Christine Kelly

- House at Windy Yetts
“Well, when it was first built, it was an upstairs downstairs house. Self-contained, toilet and one or two bedrooms; kitchen, that was up the stairs, and down the stairs would be a replica of that but obviously, you didn’t have the stairs tae go up. But, when they were first built, there was a coal cellar in the kitchen, as you know it, and that’s where you kept the coal, and each room was fired by coal but, the coal was at that time, you were getting the coal almost for nothing, so, they could afford tae have… Again, William Baird owned the coal; he sold you the coal. The money you earnt out the pits, William Baird took back off you for coal, so there wasnae much money crossed the bridge tae go any expeditions or anything like that.”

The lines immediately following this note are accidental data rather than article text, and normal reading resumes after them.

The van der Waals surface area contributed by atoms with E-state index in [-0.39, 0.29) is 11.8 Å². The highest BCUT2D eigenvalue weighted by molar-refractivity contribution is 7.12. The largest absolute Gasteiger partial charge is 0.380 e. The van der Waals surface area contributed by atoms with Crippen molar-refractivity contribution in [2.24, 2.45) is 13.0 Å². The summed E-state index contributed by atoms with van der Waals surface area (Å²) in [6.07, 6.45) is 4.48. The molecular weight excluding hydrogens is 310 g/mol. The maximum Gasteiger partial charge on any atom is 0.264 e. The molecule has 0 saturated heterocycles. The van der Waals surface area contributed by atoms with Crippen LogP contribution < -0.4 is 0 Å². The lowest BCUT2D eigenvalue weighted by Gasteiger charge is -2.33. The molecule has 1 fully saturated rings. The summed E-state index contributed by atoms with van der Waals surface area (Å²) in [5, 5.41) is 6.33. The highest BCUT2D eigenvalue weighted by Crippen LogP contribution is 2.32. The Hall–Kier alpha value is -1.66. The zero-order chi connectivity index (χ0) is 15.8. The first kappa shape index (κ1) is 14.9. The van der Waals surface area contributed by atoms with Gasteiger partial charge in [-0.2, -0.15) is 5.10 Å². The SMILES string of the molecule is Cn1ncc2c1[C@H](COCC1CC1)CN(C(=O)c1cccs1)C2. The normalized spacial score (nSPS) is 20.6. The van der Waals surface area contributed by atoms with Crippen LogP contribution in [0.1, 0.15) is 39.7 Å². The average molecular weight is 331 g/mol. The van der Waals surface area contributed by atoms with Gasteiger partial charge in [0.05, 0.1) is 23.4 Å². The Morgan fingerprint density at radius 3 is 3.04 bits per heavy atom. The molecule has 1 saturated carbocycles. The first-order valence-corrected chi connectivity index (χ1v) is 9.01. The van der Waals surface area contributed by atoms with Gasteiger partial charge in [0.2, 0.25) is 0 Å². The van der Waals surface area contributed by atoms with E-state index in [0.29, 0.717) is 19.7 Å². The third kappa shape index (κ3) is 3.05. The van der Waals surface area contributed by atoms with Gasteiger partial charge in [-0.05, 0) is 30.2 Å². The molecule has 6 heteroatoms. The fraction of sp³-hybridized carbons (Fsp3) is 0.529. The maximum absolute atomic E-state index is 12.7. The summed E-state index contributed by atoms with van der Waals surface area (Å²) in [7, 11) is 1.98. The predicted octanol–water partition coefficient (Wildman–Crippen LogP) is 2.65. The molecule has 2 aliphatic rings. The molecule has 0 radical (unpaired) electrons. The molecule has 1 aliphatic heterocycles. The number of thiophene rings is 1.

Andrew Bell

“My father was in ill health and couldn't work. The only thing that saved us was that I had a brother called Davy (the same name as my father), and the rent was put into Davy's name and took out of Davy's wages. That's how we were allowed to stay in our house. I remember the Lynch family got put out and nobody could help them. I was only a wee lassie. They had a son in the army, but that didn't matter - the father couldn't work. There was a few people put out of their houses because they didn't work for the Bairds. It was pouring of rain on the day the Lynch family was evicted. Everything was put in the street - nobody could take them in, they could give them a cup of tea but they couldn't help them in any other way. They were warned that if they took them in, they would get put out too.  The family went to the Diamond Bridge to a tent, where the gypsies lived.”
Mary (Brown) Kennedy